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Two Russian soldiers, one battle-seasoned and the other barely into his boots and uniform, are taken prisoner by an anxious Islamic father from a remote village hoping to trade them for his captured son.
June 1946: Stalin invites Russian emigres to return to the motherland. It's a trap: when a ship-load from France arrives in Odessa, only a physician and his family are spared execution or ... See full summary »
Corrupted cops, street gangs, "bratki" on "bummers" and "merins", angry truck drivers, beautiful women and death are what four friends on a black bummer who set up on mission from one ... See full summary »
The film takes place a few years after the events shown in Bummer (2003). Kostyan "Kot", who lost all his friends, the woman he loved and was nearly killed in the first installment of the ... See full summary »
During the bloody war in Chechnya, a British couple and two Russian soldiers are taken hostage by Chechen rebels. Two of the hostages are then released to bring the money for the British woman who is forced to wait for the ransom.
A former aristocrat Ippolit Vorobyaninov leads a miserable life in Soviet Russia. His mother-in-law reveals a secret to him - she hid family diamonds in one of the twelve chairs they once ... See full summary »
The film is based on the second book from the Adventures of Erast Petrovich Fandorin series of novels written by the Russian author Boris Akunin. The film takes place in 1877 during the ... See full summary »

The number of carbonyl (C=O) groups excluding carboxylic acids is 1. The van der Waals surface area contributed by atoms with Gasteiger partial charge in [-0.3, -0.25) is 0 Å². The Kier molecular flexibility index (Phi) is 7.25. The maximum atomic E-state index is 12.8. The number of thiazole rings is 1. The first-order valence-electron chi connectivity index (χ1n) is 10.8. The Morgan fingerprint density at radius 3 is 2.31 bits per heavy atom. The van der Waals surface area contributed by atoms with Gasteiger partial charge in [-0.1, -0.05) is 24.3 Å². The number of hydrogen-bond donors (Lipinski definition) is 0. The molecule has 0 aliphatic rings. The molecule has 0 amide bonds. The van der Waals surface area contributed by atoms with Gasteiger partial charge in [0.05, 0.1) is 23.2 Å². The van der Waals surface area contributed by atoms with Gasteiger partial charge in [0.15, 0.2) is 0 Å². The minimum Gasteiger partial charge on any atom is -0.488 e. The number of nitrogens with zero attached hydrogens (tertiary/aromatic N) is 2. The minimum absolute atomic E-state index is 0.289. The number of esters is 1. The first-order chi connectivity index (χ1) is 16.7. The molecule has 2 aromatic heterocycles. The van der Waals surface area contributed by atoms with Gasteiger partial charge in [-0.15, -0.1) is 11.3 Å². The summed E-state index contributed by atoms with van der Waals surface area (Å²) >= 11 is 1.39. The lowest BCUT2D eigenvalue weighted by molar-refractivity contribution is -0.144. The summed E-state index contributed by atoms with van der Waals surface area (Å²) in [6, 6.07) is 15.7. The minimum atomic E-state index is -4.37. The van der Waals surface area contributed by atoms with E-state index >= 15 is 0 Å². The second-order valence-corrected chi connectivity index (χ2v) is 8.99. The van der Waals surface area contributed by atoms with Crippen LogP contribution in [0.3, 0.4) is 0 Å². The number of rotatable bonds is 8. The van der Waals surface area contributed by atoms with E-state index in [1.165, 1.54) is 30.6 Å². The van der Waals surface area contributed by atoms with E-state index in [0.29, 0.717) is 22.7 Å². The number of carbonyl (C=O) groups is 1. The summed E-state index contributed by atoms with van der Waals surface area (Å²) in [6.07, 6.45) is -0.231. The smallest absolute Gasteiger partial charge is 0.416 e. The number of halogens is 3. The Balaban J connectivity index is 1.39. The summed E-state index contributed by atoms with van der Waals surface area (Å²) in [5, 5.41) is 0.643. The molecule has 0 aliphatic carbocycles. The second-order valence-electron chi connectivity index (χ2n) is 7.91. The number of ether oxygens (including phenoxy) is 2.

'Romantic' is the word most vividly associating with this movie - in all of the senses of this word, much of the Middle Ages' understanding of romance as a dream and a tragedy. An earlier experience with the Russian temper (especially if one is acquainted with Russian literature) can make the theme better understandable. I wanted to see this movie already a very long time ago (though succeeded only yesterday) mainly because of the "bear" Sergey Bodrov jr. (particularly remembering the film "Brother") and the overall plot description reminding of a fairy tale. In both of these I found what I expected. Mr.Bodrov is rather convincing embodying the bear's strength, wildness, well - bear-ness, and the general atmosphere of the film is so undeterminably magic. Also Ms.Liljeberg is expressive and positively incomprehensible as the lonely circus girl fighting all problems of life. The fantastic shapeshifting from bear into human and vice versa I regarded not only as a fairy tale feature, but also as something a bit symbolic. There is a lot of the human dilemma to be met, like loving the girl and still wanting to be a bear i.e. wanting to change for the sake of someone and to be who you actually are. But that, I guess, is a question of willingness to see. In general, the film doesn't pretend to a lot of symbolism or great revelations, though. But it is worth seeing at least because of the mild calm dreamy atmosphere, which is not met in movies often these days.
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